Consuming alcohol or taking sedatives before bedtime can relax the muscles in the throat, increasing the likelihood of snoring. To reduce snoring, it is best to avoid alcohol and sedatives at least a few hours before going to bed. Instead, try relaxation techniques such as deep breathing exercises or meditation to help you unwind and prepare for sleep.
Try Nasal Strips or Nasal Sprays
Nasal congestion is a common cause of snoring, and using nasal strips or nasal sprays can help alleviate this issue. Nasal strips are adhesive bands that you place on the outside of your nose, which can help to open up your nasal passages and improve airflow. Nasal sprays, on the other hand, can help to reduce inflammation and congestion in the nasal passages. Be sure to follow the instructions on the packaging and consult with a healthcare professional if you have any concerns.
Use a Humidifier
Dry air can irritate the nasal passages and throat, contributing to snoring. Using a humidifier in your bedroom can help to maintain a comfortable level of humidity, which may reduce snoring. Be sure to clean your humidifier regularly to prevent the buildup of mold and bacteria, and consider using distilled water to minimize mineral deposits.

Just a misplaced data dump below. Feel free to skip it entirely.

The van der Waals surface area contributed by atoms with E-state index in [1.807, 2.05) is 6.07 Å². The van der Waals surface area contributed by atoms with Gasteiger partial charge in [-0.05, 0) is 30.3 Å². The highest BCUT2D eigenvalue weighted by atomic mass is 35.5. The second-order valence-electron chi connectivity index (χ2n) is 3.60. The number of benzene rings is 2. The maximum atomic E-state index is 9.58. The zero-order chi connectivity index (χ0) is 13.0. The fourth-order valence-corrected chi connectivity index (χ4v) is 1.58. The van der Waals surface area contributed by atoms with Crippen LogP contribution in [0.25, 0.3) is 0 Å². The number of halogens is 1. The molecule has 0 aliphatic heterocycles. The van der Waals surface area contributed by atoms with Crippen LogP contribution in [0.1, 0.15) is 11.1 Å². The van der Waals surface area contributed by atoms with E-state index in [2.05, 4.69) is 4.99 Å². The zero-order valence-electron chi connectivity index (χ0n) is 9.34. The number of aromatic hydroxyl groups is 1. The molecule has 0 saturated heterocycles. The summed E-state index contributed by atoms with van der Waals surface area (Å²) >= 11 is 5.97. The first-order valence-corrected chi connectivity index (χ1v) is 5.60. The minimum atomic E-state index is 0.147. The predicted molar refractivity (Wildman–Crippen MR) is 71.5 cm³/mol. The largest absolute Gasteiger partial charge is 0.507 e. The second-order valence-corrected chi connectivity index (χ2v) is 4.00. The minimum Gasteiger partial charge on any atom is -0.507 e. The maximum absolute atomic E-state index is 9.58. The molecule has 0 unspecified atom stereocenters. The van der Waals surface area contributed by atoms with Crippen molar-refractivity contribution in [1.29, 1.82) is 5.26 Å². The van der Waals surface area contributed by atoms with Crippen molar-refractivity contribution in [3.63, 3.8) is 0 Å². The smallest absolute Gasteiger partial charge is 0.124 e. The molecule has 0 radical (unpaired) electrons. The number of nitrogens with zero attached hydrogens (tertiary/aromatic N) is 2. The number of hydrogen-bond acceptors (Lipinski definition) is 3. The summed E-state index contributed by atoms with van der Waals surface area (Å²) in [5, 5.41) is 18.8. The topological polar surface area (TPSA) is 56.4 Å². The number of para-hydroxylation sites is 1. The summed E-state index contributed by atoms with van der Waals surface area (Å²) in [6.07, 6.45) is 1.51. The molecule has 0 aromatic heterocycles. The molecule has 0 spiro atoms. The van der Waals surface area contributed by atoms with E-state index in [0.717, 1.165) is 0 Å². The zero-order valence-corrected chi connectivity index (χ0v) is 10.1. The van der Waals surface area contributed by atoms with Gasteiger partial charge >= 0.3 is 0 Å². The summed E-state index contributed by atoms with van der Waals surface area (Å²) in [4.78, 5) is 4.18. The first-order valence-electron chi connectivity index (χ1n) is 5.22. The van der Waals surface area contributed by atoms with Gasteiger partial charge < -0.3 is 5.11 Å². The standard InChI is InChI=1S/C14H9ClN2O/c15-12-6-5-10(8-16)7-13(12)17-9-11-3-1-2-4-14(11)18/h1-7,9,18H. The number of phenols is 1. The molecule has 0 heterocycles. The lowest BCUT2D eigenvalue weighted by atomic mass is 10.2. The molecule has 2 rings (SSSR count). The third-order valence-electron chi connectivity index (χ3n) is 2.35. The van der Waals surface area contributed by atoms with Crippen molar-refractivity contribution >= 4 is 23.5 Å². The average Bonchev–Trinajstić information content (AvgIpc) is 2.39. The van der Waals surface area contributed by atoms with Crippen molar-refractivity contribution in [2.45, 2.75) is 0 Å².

Lose Weight if Necessary
Excess body weight, particularly around the neck, can put pressure on the airway and increase the risk of snoring. Losing weight through a healthy diet and regular exercise can help to reduce snoring, in some cases. Consult with a healthcare professional before starting any weight loss program to ensure that it is safe and appropriate for your individual needs.
Regular exercise offers numerous health benefits, including improved cardiovascular health, increased energy levels, and better sleep quality. Exercise can also help to strengthen the muscles in your throat and neck, which may reduce snoring. Aim for at least 150 minutes of moderate-intensity aerobic activity or 75 minutes of vigorous-intensity aerobic activity per week, along with muscle-strengthening activities on two or more days per week. Be sure to consult with a healthcare professional before beginning any new exercise regimen.
Avoid Eating Large Meals Before Going to Bed
Eating large meals close to bedtime can cause indigestion and increase the likelihood of snoring. To reduce the risk of snoring, try to eat your last meal at least three hours before going to bed. This will give your body enough time to digest the food and help you sleep more comfortably.
Surgery as a Last Resort for Treating Chronic Snoring